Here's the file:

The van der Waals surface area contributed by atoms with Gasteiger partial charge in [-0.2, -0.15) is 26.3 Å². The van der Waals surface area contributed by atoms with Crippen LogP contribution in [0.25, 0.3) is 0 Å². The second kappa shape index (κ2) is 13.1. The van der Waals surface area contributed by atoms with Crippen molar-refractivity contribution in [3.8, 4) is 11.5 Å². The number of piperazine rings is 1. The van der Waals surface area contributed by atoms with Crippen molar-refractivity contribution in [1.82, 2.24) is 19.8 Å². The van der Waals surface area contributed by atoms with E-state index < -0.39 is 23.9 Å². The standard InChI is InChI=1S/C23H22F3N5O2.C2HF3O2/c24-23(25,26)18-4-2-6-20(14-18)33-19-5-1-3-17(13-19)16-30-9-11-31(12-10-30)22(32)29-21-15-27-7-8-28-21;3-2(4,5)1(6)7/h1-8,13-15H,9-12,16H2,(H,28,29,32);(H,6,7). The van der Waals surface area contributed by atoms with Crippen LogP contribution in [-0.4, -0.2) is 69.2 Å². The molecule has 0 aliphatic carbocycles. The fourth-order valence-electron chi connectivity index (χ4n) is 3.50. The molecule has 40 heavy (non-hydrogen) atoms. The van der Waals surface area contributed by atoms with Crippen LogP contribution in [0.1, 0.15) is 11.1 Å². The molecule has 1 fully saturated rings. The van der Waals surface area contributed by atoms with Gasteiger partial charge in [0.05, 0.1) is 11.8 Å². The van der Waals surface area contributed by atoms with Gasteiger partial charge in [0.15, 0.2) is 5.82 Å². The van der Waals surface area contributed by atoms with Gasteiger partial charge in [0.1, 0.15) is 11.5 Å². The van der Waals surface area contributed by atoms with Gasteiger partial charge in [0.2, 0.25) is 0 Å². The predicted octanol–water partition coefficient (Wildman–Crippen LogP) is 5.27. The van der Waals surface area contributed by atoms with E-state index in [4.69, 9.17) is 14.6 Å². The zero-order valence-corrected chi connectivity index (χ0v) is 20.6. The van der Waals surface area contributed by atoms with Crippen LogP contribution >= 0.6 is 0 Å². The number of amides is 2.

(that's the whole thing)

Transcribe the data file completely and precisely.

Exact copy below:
The van der Waals surface area contributed by atoms with Gasteiger partial charge in [-0.2, -0.15) is 26.3 Å². The van der Waals surface area contributed by atoms with Crippen LogP contribution in [0.25, 0.3) is 0 Å². The second kappa shape index (κ2) is 13.1. The van der Waals surface area contributed by atoms with Crippen molar-refractivity contribution in [3.8, 4) is 11.5 Å². The number of piperazine rings is 1. The van der Waals surface area contributed by atoms with Crippen molar-refractivity contribution in [1.82, 2.24) is 19.8 Å². The van der Waals surface area contributed by atoms with E-state index < -0.39 is 23.9 Å². The standard InChI is InChI=1S/C23H22F3N5O2.C2HF3O2/c24-23(25,26)18-4-2-6-20(14-18)33-19-5-1-3-17(13-19)16-30-9-11-31(12-10-30)22(32)29-21-15-27-7-8-28-21;3-2(4,5)1(6)7/h1-8,13-15H,9-12,16H2,(H,28,29,32);(H,6,7). The van der Waals surface area contributed by atoms with Crippen LogP contribution in [-0.4, -0.2) is 69.2 Å². The molecule has 0 aliphatic carbocycles. The fourth-order valence-electron chi connectivity index (χ4n) is 3.50. The molecule has 40 heavy (non-hydrogen) atoms. The van der Waals surface area contributed by atoms with Crippen LogP contribution in [0.1, 0.15) is 11.1 Å². The molecule has 1 fully saturated rings. The van der Waals surface area contributed by atoms with Gasteiger partial charge in [0.05, 0.1) is 11.8 Å². The van der Waals surface area contributed by atoms with Gasteiger partial charge in [0.15, 0.2) is 5.82 Å². The van der Waals surface area contributed by atoms with Gasteiger partial charge in [0.1, 0.15) is 11.5 Å². The van der Waals surface area contributed by atoms with Gasteiger partial charge in [0.2, 0.25) is 0 Å². The predicted octanol–water partition coefficient (Wildman–Crippen LogP) is 5.27. The van der Waals surface area contributed by atoms with E-state index in [4.69, 9.17) is 14.6 Å². The zero-order valence-corrected chi connectivity index (χ0v) is 20.6. The van der Waals surface area contributed by atoms with Crippen LogP contribution >= 0.6 is 0 Å². The number of amides is 2.